The disparities between races also reflect that, in other ways, the coronavirus recession is not unlike the previous ones. Researchers found that in Black workers were more likely to exit work in April and less likely than their White and Latinx counterparts to be rehired in May, as some businesses reopened. This trend is consistent with existing research, which shows that at least since the 1980s, Black workers have been more likely to be displaced from their jobs. This disparity, moreover, has become larger since the 1990s. (See Figure 1.)
There are similar findings in the case of women workers, showing that women’s overrepresentation in industries such as leisure and hospitality—a sector that, even after recovering 2.1 million jobs this month, has seen a massive 29 percent decline in employment since February—cannot fully explain why women are continuing to lose their jobs at a higher rate than men, since they are also experiencing more severe unemployment within industries. That women and women of color in particular have been hardest hit by this recession is likely driven by their overrepresentation in lower-wage and insecure occupations within sectors.
This trend also reflects feminist economists’ insight that the current health crisis and the disruption to education caused by the coronavirus pandemic have fallen more heavily on women. They continue to do the lion’s share of the unpaid work of caring for their families.
The relatively rosy jobs report this month masks other disconcerting trends. With almost 15 million nonfarm payroll jobs lost since February, more than four unemployed workers for every job opening, and some states backtracking on the reopening of businesses due to a surge in new coronavirus infections, the prospect of a fast economic recovery is slim. Moreover, important government financial support that helped keep workers whole and the economy out of freefall since March is set to expire in the coming months.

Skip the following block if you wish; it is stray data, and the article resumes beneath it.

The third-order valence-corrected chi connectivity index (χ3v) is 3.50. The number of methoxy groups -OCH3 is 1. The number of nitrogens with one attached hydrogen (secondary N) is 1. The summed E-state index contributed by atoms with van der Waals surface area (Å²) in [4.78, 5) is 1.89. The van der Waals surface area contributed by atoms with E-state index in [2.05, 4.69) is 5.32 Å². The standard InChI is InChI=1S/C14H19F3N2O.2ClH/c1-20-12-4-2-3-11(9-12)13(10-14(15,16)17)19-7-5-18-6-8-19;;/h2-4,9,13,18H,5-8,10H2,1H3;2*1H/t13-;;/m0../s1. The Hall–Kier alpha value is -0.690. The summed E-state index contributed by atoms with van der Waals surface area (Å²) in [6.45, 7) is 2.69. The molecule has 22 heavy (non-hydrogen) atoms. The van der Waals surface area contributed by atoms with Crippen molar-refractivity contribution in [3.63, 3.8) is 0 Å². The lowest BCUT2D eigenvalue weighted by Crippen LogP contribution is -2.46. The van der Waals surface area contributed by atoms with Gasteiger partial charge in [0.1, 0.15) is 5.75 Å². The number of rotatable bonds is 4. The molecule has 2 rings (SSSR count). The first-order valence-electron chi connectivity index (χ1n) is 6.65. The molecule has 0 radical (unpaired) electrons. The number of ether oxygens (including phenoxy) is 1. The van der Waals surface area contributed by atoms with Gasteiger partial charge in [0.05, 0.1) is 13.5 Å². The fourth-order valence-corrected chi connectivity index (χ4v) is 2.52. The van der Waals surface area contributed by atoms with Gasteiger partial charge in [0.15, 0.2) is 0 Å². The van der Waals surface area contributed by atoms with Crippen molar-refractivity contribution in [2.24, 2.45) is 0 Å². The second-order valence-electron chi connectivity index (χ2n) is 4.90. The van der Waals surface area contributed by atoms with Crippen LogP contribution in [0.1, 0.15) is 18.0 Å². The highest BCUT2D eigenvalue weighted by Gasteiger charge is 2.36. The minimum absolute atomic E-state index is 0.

At the end of July, the extra $600 a week in emergency Unemployment Insurance will expire, including for so-called gig workers, who, for the first time, were able to tap unemployment benefits. And companies that borrowed funds beginning in April under the federal Paycheck Protection Program to keep their employees on payrolls will no longer have to do so beginning 8 weeks later, which means many of those employees could be furloughed or let go over the next 2 months.
In the next coronavirus recession relief package now under debate on Capitol Hill, Congress should increase access to the additional $600 weekly Unemployment Insurance benefits beyond the end of July, and only scale back unemployment benefits as the jobless rate declines by enacting automatic stabilizers. Policymakers also should provide financial support for state and local governments so they can avoid layoffs of critical public-sector employees amid the pandemic, and increase federal support for social infrastructure such as paid leave and health insurance systems. Doing so would bring some security to workers and their families, and make an eventual recovery both quicker and more equitable.